Massachusetts Couple Living On Golf Course Sues Golf Club Over Golf Balls Hitting House From Golf Course

If you live on and/or next to a golf course, your house is going to be hit by golf balls. That's just how it works.

However, one Massachusetts couple that lives on a golf course is suing the golf club that owns the golf course because their house, on a golf course, is hit by too many golf balls. Seriously.

According to the Wall Street Journal, Erik and Athina Tenczar filed a lawsuit one year after moving in.

The Tenczars purchased their four-bedroom home in 2017. It sits near a left-hand dogleg on the 15th hold of the Indian Pond Country Club in Kingston, Massachusetts.

Not long after moving into their home on a golf course, the Tenczars realized that people play golf on the golf course on which their home resides. They quickly discovered that amateur golfers who play on the golf course next to their home are not as good as professionals and are often unable to cut the corner of the dogleg despite their best efforts.

The amateur golfers do not always hit the ball where they planned.

As a result, the Tenczars house on the golf course is often hit by golf balls.

The couple told the Wall Street Journal that it has made their lives a living hell. They have had eight broken windows and damage to the siding and deck of the home. Their children are not allowed to play in the yard because they might get hit by... a golf ball, from the golf course next to their house.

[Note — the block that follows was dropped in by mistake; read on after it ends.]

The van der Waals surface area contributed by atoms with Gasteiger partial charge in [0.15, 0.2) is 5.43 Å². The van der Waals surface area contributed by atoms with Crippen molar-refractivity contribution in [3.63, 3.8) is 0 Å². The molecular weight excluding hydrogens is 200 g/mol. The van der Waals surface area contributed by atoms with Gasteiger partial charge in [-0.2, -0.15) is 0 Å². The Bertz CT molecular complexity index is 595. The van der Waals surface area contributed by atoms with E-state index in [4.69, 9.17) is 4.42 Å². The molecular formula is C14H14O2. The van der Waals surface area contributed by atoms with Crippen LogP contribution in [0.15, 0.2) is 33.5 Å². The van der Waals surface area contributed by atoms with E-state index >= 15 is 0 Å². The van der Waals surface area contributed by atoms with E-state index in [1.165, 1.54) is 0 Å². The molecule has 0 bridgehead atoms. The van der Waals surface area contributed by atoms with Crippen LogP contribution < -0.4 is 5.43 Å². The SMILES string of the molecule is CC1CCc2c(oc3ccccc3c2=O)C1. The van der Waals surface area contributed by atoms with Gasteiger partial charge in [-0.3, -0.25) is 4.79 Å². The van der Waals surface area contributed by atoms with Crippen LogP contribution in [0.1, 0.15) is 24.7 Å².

Eight windows in five or six years doesn't seem ideal, but not too, too terrible. Especially considering that the couple lives on a golf course.

The Tenczars disagree. They sued the golf club on grounds of civil trespass.

We are constantly thinking about the next golf ball that’s going to hit.

Initially, the jury actually sided with the Tenczars. They were awarded $3.5 million in damages.

The highest court of Massachusetts disagrees.

It threw out the verdict and ordered a retrial.

A new jury will decide whether the number of golf balls hitting a house that is located on a golf course is "reasonable" in August. The state's high court did not cit a legal precedent for its test.

It did say that an easement on their property gave the golf course the right to operate in a reasonable manner, per the Wall Street Journal. In addition, it called for improved jury instructions at the upcoming trial.

With golf, some errant shots, way off line, are inevitable, but a predictable pattern of errant shots that arise from unreasonable golf course operation is not.

The Tenczars chose to live on a golf course. Their house, on a golf course, is being hit by golf balls. Now they will hope to receive compensation for damages done by the golf balls that hit their house that is located on a golf course.

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Grayson doesn't drink coffee. He wakes up Jacked.